As May draws to a close, so has the blooming season for lilacs here, and what a glorious season it was. Each time I walked by our neighbors' large lilac, which borders our property, and caught a whiff of its scent, I was reminded of what my grandma told me years ago. She said that people used to plant lilacs near their doors so when people came to visit, they could enjoy the scent too, as they entered the house.
Our own lilac history began with a white double one I received for my birthday in the early '90s from my friend Jane.
She knew I loved lilacs. When we chose a planting spot for the white lilac, we decided to put it in a place that had lain bare for a few years. There had been a white peony there, planted by the original owners of our house, but had strangely disappeared a few years before.
The white lilac grew and bloomed for many years, until one day, a few weeks after the lilac season was over, I was mowing the lawn and something white caught my eye as I went past the lilac bush. I got off the mower and walked over to it and couldn't believe what I saw. White peony flowers! That silly peony had come back to life! It was so enmeshed with the now well-established lilac bush, there was no way to separate the two. We dubbed it the "Peolac" and they continue to co-exist to this day, both giving us beautiful white blooms in their own seasons.
The second lilac we planted was a Syringa meyeri. It was planted near the trellis, which at that time didn't have a garden surrounding it. Only the honeysuckle clambered up and over it. The lilac grew and became a very nice small green shrub, but it never bloomed. I mentioned it to my mom one day, and she said it was likely not receiving enough sun, so we moved it, and sure enough, the next year we were rewarded with beautiful blooms. (Another reason a lilac might not bloom is if they're pruned in the fall or early spring. Lilacs bloom on old wood, so the best time to prune is right after the flowering season has ended. Like now.)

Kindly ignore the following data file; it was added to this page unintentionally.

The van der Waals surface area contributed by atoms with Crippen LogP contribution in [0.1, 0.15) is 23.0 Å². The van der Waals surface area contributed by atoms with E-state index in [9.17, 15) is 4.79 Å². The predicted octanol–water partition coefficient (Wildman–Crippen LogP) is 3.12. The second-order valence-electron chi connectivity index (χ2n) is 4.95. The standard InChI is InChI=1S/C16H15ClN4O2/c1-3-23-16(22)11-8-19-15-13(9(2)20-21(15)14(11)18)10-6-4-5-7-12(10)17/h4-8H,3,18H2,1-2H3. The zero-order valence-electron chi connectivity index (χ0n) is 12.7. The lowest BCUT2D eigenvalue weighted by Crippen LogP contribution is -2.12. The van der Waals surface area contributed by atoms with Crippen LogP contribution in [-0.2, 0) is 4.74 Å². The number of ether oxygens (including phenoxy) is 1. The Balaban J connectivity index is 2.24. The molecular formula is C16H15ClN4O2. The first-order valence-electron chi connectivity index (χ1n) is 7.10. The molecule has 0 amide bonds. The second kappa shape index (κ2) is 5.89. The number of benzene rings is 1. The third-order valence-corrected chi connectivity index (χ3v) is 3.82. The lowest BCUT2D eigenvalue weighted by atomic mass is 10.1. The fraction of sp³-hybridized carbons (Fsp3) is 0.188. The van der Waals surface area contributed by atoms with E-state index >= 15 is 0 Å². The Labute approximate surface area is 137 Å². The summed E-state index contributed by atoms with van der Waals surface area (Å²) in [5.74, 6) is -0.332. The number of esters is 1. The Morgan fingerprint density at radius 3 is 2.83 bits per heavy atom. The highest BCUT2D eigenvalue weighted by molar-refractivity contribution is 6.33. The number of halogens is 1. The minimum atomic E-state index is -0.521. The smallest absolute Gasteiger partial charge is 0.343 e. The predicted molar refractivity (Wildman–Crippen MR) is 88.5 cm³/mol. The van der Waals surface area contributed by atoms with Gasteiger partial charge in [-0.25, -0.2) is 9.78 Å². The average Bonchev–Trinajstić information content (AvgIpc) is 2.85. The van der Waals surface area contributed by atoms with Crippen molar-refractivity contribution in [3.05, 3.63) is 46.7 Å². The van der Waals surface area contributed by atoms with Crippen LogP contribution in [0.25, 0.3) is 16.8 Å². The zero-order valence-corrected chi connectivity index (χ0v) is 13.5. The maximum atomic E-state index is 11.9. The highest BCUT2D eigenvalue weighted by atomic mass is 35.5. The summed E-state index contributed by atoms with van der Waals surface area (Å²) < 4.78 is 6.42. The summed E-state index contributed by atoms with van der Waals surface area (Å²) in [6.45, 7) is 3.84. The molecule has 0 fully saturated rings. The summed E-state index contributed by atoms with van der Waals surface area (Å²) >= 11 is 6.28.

Then my grandma decided we needed a Japanese Maple. (Oh YEAH, baby!!) Where to put it? The perfect place for it was ... oh, dear ... where the meyeri lilac was. And the lilac was in bud, ready to bloom. Sometimes you just have to make choices that aren't fun to make. We moved the lilac and miraculously, it didn't show a single sign of transplant shock and gave us beautiful lavender blooms for the next few weeks. Then it promptly died.
Two years ago, we bought another lilac, Syringa vulgaris 'Sensation', which has beautiful deep purple blooms with white picotee edges. This year, I bought another. So now we're surrounded by beautiful lilacs and in early May, we're rewarded with heavenly scents when soft breezes blow.
Perhaps the most unusual lilac we have was purchased last year. It's a cut-leaf lilac (Syringa laciniata) and it has a very lacy open look.
The foliage is graceful and reminds me a bit of Corydalis foliage, and its blooms are petite and fragrant. This shrub gives a very different look and provides a more attractive foliage than the common lilacs when it's not in bloom.
Each kind of lilac has its own little bloom season, one overlapping the other. While this extends the lilac season a bit, it's over all too soon.